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Film Review


Neil reviews THE BLOCK ISLAND SOUND, directed by Kevin & Matthew McManus. Screened as part of the Fantasia International Film Festival.



The Block Island Sound (30 Bones Cinema)


Something terrifying is happening off the coast of Block Island. A strange force is thriving, influencing residents and wildlife alike. Birds are dropping out of the sky. Some people have been dropping too, into inexplicable emotional collapse. Harry Lynch (Chris Sheffield, THE STANFORD PRISON EXPERIMENT) has always been a bit of an outsider in town. Now, he watches in dread as his father (Neville Archambault, 13 CAMERAS) grows increasingly forgetful and confused. And angry. Very, very angry. His sister Audry (Michaela McManus, THE VILLAGE), whose work in marine biology will soon prove invaluable, returns to town with her daughter and immediately sees what Harry sees. Her explorations into the increasingly grisly wildlife phenomena intersects with the triggers of her father’s actions, leading them all towards chilling revelations that no one is prepared for. Revelations that will affect her family in unimaginable ways.


The second of my Fantasia Festival 2020 screenings, The Block Island Sound is easily one of this year’s festival highlights. Much like other offerings at the festival, the film leads the viewer down a particular path before revealing its true nature.

Written by co-director Matthew McManus, The Block Island Sound has a laser-like focus on its core mystery. From the outset there are events going on that Block Island residents are aware of but have no comprehension of. It sets a mysterious tone and throws the viewer in to a similar sense of confusion to lead characters Harry (Chris Sheffield) and his sister, Audry (Michaela McManus).

Much like my first film of the festival, Minor Premise, The Block Island Sound builds tension across its 97min runtime. There are twists and turns along the way which escalate until the third act when the story opens up to its grand reveal.

What sets The Block Island Sound apart is the way it shrouds its mystery in the story of its characters. Harry’s portrayal feels like the story of a genuine descent in to madness. The film could easily have used this story to craft a chilling character portrait. But instead his journey is only part of a much larger and immersive story.

Chris Sheffield does an excellent job of playing Harry. His performance toes the line between paranoia, grief and misunderstanding. As those around him believe he is struggling with his situation I felt almost convinced that they were right. If only it weren’t for that ominous, repetitive droning sound!

The way Harry is shown to fall apart after the loss of his father (Neville Archambault) is beautifully counterbalanced by his sister Audry. Michaela McManus plays the intelligent, concerned sister perfectly and the two share a strong bond as characters. Her strength of character lends credence to the theory that Harry is mentally ill and helps shroud the true mystery of the island.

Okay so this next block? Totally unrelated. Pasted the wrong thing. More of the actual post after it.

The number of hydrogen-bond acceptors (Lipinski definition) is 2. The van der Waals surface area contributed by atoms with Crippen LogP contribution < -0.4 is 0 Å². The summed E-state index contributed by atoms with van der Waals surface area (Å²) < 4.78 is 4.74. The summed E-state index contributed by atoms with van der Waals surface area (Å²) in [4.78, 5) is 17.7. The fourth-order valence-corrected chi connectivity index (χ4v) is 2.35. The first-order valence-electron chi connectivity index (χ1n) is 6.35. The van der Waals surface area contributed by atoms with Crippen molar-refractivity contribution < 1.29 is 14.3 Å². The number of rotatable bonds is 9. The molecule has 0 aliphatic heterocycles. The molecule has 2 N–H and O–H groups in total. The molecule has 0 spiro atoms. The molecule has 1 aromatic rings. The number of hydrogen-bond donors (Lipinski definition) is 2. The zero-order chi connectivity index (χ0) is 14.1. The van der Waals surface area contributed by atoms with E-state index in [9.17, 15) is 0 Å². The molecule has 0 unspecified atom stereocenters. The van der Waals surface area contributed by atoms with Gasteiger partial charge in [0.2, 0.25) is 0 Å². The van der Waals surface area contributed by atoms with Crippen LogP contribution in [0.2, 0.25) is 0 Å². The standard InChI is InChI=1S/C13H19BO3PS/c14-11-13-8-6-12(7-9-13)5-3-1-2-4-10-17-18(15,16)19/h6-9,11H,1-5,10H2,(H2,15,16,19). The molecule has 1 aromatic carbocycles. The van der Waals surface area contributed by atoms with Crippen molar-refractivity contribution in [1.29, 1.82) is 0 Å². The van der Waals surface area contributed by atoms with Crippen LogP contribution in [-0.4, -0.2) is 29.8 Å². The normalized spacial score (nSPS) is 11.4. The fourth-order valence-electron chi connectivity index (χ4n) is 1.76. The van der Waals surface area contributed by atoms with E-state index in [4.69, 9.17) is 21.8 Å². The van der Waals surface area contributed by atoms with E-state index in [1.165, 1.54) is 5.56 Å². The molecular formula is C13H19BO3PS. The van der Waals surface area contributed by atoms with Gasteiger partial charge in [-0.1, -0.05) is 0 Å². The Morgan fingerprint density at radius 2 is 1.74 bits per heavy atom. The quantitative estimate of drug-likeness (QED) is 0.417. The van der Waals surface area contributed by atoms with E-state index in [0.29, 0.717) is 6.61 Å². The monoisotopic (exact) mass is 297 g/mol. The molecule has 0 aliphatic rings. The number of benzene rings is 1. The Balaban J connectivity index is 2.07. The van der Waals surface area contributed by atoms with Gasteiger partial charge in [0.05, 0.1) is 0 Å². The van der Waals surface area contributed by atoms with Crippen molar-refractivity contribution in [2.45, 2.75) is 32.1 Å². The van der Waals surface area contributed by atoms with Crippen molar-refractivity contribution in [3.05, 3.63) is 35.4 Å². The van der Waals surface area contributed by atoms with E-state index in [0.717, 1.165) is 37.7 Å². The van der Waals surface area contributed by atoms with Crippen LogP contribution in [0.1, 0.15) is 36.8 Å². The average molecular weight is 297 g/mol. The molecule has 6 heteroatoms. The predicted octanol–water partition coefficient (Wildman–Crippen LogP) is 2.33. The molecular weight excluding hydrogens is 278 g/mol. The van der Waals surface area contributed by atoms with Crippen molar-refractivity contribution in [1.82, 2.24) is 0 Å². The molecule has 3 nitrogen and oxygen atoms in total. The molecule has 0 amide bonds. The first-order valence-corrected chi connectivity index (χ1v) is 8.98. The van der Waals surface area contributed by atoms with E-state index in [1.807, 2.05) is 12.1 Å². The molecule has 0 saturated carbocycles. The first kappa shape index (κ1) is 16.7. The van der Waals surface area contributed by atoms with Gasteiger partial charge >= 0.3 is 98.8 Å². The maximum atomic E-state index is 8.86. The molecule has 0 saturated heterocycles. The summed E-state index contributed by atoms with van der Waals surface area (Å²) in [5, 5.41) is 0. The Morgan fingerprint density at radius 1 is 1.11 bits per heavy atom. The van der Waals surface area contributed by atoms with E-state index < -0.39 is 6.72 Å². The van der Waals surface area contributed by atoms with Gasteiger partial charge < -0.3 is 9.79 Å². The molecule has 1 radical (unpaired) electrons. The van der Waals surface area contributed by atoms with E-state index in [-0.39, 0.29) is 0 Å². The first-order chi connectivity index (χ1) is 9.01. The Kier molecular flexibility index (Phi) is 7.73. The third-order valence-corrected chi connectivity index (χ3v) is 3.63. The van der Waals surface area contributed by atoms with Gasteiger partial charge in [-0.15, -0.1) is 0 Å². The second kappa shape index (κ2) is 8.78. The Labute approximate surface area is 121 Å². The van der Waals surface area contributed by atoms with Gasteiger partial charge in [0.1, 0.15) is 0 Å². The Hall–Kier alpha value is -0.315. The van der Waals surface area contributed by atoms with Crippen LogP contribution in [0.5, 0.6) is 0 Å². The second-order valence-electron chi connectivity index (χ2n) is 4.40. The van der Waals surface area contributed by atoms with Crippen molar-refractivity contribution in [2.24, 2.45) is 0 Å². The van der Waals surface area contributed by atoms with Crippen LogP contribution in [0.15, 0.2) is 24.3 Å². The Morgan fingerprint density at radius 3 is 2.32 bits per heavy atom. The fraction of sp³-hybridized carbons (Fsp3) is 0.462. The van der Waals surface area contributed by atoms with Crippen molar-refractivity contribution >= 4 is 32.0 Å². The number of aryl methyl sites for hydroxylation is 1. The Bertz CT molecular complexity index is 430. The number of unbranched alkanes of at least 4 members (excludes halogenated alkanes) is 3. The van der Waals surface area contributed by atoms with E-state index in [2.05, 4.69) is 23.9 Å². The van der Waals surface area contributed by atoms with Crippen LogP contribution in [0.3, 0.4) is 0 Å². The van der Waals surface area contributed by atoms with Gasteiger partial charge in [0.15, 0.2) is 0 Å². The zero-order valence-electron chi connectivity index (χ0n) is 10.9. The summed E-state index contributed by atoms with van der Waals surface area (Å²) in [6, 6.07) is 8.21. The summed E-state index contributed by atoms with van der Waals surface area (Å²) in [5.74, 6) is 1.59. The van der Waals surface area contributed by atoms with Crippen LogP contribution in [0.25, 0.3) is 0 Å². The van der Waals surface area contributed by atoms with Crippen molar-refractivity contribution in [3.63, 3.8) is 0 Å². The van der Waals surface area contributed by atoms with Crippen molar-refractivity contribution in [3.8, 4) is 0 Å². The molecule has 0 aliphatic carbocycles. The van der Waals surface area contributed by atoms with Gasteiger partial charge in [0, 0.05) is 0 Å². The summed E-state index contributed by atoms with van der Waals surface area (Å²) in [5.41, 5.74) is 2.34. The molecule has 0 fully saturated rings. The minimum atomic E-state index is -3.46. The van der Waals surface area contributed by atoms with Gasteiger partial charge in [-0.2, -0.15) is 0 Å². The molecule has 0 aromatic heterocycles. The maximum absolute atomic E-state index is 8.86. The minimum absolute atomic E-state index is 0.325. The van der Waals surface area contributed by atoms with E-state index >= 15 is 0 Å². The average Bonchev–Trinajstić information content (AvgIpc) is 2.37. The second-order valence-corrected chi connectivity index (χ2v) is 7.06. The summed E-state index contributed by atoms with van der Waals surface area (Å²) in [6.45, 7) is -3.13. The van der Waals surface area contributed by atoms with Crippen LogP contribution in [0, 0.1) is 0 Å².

As with all good mysteries, things begin to coalesce in the third act. When Audry visits another potential victim of Electromagnetic Hypersensitivity it becomes clear there’s far more going on. Smaller details from across the narrative, such as the birds and the fish, become pieces of a much larger puzzle.

There are a couple of high-concept scenes which lean in to the science fiction angle of the film. They feel appropriately carried out for the level of budget and don’t ruin the illusion by reaching beyond their means. Though it isn’t fully explained exactly what (or who) is behind the goings on, the partial reveal is sure to leave audiences both questioning the ending and wanting more.

I’m always impressed when independent filmmakers are able to tailor their vision to the tools at hand. So often we find low budget films reaching to do the most they can with VFX within their budget. The Block Island Sound is a perfect example of telling a story effectively without reaching too far purely for visual spectacle.

The tense storyline is underpinned by some truly emotional moments. Exploring the mystery of Block Island also means exploring the idea of family and loss. Exploring those human emotions grounds the film in dramatic realism and is just another reason why it is so compelling to watch.

As with other films at Fantasia, The Block Island Sound looks and sound great. The cinematography maximises the wonderful landscape of the island. The colour palette feels particularly unique for a film grounded in horror. It’s feels very real and very earthy with its mix of brown, blue and green hues.


The Block Island Sound lands with an immersive mystery, stellar visuals and a third act twist which will melt your mind!


The Block Island Sound is directed by Kevin & Matthew McManus. The film stars Michaela McManus, Chris Sheffield, Neville Archambault, Willie C. Carpenter, Jim Cummings, Jeremy Holm, Matilda Lawler, Trisha McManus, & Heidi Niedermeyer.

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